This time around, I will give a glance at the prominent position of the near, modern past in two current movies: Woody Allen’s “Midnight in Paris” (2011) and Richard Ayoade’s “Submarine” (2010). Neither of them are history movies, honestly depicting historical material. Instead they are blatantly using the past as fantasy for the present imagination, placing them insistently in the field of retromania.
Through “Midnight in Paris” the fantasy comes alive with the protagonist walking into a lifelike cultural fantasy of the art scene bohemia of the 1920’s Paris. And it works as an inspired antithesis to the dull and disenchanted present, making a fruitful ‘present past’. Even though there are traps that shall not be revealed here, “Midnight in Paris” supports the temporal fantasies with a predominant approval of the cultural nostalgia as a legal strategy, both fulfilling and revealing this nostalgic fantasies.
“Submarine” is a temporally more twisted affair. Away from glamourous Paris and glorious fantasies of avantgarde heroes and welcome to snotty teenagers in the Wales province some decades ago. Exactly when is not good to know. Chosen emblems of 1980’s popular culture and technology occurs in a distinctly 1960’s and 1970’s like environment with simoultaneus cronological defects and details. Thus, we are puzzled about the meaning of the setting: Should it be plausible as an illustration of provincial delay? Is it just an aesthetic backdrop, setting a mysterious light upon it, half a tone beyond reality?
The usual temporal signifiers in this kind of movies, the soundtrack, gives no clue. It is made of a song suite from the present by Alex Turner from the Arctic Monkeys. The pictures themselves are in clear, diffuse retro texture, with selected scenes miming a handheld camera as a specific mood creator.
This undefined, but characteristic past setting is both kind of dystopic and strangely attractive. This combination is typical for retro, surrounding the past with irony and nostalgia.
The Sixties were a culturally decisive decade – also concerning the role of the past and the basis for retro. Maybe it is exactly in the middle of the decade that we have “The rift of retro’ (Simon Reynolds: “Retromania”, 2011) and the shift from futurism to revivalism as the fuel of cultural fantasy. The moment is defined in the upper right corner of The Beatles lp Rubber Soul (December 1965) with the ornamented graphics. Few months after an exhibtion of Aubrey Beardsley at the in itself retro Victoria and Albert Museum were the starting gathering of the London underground scene took place. And, simoultaneusly, the first psychedelic posters appeared in San Francisco.
Here, a relatively recent past style were intensively used to creaty a visual culture for the psychedelic counter culture from ‘Swinging London’ to ‘Nouveau Frisco’. The Art Nouveau or Jugenstil were seemingly the opposite of the dominating high modernism. Therefore it was appropriate for a counter culture as a demonstrative language both for internal and outwards directed communication. In a larger and slightly generalized perspective it could be seen as the first turn from “present futures” to “present pasts” in the terms of Huyssen (mentioned in my first post below) in the cutting edge culture. That it was also a manifestation of popular and counter culture is also an important condition for retro.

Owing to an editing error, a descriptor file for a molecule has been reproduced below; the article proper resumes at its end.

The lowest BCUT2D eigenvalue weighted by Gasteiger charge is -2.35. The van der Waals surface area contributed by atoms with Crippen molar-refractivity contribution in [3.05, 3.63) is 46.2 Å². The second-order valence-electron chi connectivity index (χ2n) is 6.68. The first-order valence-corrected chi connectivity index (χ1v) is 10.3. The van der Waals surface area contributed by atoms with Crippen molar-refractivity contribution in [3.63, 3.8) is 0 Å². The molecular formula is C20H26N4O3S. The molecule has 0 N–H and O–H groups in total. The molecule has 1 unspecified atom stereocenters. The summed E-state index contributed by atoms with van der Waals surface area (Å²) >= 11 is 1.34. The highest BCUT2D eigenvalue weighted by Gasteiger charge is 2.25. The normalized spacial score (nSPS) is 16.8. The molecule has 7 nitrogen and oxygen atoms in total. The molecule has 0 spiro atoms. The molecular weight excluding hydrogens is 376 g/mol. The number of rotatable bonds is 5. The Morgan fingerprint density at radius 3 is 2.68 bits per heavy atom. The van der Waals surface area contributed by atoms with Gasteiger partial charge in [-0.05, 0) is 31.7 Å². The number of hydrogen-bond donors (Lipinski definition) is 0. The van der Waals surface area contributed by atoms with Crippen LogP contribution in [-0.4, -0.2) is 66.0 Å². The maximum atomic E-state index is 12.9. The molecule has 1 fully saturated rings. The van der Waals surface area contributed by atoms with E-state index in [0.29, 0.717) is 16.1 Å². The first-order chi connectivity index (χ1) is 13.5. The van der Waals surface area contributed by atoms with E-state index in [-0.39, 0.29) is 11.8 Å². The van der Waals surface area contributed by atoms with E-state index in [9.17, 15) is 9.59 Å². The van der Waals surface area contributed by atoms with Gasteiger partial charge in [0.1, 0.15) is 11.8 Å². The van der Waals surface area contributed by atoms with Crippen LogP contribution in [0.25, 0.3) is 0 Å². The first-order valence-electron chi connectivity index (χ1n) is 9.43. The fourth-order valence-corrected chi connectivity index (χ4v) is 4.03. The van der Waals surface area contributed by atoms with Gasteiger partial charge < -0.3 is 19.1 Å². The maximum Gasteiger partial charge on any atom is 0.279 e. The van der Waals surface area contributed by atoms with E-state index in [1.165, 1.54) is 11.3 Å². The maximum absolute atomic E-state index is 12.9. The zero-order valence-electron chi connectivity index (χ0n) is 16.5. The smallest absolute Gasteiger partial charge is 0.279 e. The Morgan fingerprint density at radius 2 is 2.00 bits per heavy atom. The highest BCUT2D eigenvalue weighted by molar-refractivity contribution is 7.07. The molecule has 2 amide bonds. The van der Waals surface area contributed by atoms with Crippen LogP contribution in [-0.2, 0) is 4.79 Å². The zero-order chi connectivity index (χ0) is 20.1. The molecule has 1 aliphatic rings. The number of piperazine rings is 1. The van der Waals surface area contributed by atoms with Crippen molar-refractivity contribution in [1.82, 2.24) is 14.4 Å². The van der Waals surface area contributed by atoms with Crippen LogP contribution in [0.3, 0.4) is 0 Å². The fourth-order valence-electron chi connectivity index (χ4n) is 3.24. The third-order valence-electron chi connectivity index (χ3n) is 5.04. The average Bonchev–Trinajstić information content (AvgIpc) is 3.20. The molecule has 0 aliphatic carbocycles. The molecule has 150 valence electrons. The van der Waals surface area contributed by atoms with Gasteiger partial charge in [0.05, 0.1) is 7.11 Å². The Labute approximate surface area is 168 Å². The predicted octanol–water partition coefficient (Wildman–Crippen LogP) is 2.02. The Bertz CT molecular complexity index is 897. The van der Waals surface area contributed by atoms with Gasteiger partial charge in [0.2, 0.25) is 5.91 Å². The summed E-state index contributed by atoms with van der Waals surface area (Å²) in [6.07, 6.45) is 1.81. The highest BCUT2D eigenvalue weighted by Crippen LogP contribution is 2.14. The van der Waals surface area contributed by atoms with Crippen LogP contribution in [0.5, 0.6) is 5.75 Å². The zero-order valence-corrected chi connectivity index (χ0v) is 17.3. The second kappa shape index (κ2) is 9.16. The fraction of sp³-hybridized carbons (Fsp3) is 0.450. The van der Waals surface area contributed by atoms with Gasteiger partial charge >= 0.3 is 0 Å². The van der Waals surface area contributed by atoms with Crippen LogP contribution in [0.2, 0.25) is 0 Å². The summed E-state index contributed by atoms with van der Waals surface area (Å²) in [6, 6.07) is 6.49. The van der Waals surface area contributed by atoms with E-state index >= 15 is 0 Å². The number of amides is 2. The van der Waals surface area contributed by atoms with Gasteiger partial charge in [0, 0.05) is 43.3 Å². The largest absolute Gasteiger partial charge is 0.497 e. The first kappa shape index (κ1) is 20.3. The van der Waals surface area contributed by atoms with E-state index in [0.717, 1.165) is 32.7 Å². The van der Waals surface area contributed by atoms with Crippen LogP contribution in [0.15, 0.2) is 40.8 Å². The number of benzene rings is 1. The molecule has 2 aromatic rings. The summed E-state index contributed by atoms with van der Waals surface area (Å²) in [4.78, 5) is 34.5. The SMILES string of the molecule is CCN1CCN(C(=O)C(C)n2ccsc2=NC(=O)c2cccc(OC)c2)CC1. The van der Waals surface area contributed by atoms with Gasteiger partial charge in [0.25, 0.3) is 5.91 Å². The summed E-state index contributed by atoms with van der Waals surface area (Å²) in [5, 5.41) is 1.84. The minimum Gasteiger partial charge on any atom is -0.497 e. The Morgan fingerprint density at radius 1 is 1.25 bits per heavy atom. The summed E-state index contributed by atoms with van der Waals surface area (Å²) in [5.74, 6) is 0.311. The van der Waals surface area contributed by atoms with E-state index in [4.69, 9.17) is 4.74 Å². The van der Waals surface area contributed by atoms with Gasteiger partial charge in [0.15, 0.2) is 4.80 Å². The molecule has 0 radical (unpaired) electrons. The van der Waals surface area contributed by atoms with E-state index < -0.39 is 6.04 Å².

This is a complex and rich art historical field that I will not cover here. I will just mention a fascinating view into the psychedelic art that I recently had the opportunity to get in the archives of Design Museum Danmark (formerly and rightly Kunstindustrimuseet). Here Morten Lander Andersen from Danmarks Rockmuseum had invited me to join the study of the true pioneer of psychedelic poster in Denmark, Ove von Späth. From 1966 into psychedelic ’67 he created series of posters of high graphical value for Danish artists like Beefeaters, Poul Dissing and Exploding Mushroom and visiting artists like John Mayall and Bert Jansch.
The use of the Art Nouveau is distinct and even stated in his unique and overlooked book from the time Psychedeliske ’67 (private press, 1969). Here the Jugendstil is praised as “… The first school of art that was deliberately created independently and as a break with 2,000 years of a Roman dominant perception …” (“Den første stilart, der skabtes bevidst selvstændigt og som et brud med 2000 års romersk dominerende stilopfattelse”) (p. 37). The revival must be careful and graphically responsible, von Späth emphazises. The emblematic San Franscico covers are surprisingly mentioned as unsuccessful examples. There are limits for the revivalism that the psychedelic culture did not respect when it went all in with “… bun dough-like fashion-ads and the sign painters’ scams …” (“bolledejsagtige mode-annoncer og skiltemalerfiduser”) (p. 15).
Von Späth did not stay in “psychedelic ’67” as this example show, but was leaving the potential of a fascinating art and design historical study. He is now known as Ove von Spaeth and seemingly dedicated to the study of the historical Moses and other spiritual and historical issues (See: www.moses-egypt.net). Hopefully we will one day be able enjoy his work through an exhibition or publication.
Regarding the psychedelic style of the 1960’s and its lasting inspiration on the arts, an exhibition is psychedelic contemporary art is coming up at Holstebro Kunstmuseum: http://www.holstebrokunstmuseum.dk/da/udstillinger/aktuelle.aspx?Action=1&NewsId=192&PID=4027 Looks interesting!